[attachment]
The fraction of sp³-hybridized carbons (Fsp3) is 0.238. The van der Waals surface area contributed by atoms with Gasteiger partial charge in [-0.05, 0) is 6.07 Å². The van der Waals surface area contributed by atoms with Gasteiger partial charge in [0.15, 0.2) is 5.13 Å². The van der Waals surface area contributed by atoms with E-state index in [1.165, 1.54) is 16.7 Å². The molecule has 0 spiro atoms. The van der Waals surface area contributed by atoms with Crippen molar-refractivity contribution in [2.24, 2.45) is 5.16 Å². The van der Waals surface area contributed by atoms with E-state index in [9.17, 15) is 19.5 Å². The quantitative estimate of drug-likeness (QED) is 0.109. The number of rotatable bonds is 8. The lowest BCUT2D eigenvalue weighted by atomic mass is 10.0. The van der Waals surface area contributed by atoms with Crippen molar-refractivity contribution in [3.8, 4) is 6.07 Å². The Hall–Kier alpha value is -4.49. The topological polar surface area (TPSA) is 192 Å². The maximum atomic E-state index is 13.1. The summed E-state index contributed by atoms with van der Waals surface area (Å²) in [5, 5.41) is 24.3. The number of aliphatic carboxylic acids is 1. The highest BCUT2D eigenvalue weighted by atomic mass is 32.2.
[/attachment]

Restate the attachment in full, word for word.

The fraction of sp³-hybridized carbons (Fsp3) is 0.238. The van der Waals surface area contributed by atoms with Gasteiger partial charge in [-0.05, 0) is 6.07 Å². The van der Waals surface area contributed by atoms with Gasteiger partial charge in [0.15, 0.2) is 5.13 Å². The van der Waals surface area contributed by atoms with E-state index in [1.165, 1.54) is 16.7 Å². The molecule has 0 spiro atoms. The van der Waals surface area contributed by atoms with Crippen molar-refractivity contribution in [2.24, 2.45) is 5.16 Å². The van der Waals surface area contributed by atoms with E-state index in [9.17, 15) is 19.5 Å². The quantitative estimate of drug-likeness (QED) is 0.109. The number of rotatable bonds is 8. The lowest BCUT2D eigenvalue weighted by atomic mass is 10.0. The van der Waals surface area contributed by atoms with Crippen molar-refractivity contribution in [3.8, 4) is 6.07 Å². The Hall–Kier alpha value is -4.49. The topological polar surface area (TPSA) is 192 Å². The maximum atomic E-state index is 13.1. The summed E-state index contributed by atoms with van der Waals surface area (Å²) in [5, 5.41) is 24.3. The number of aliphatic carboxylic acids is 1. The highest BCUT2D eigenvalue weighted by atomic mass is 32.2.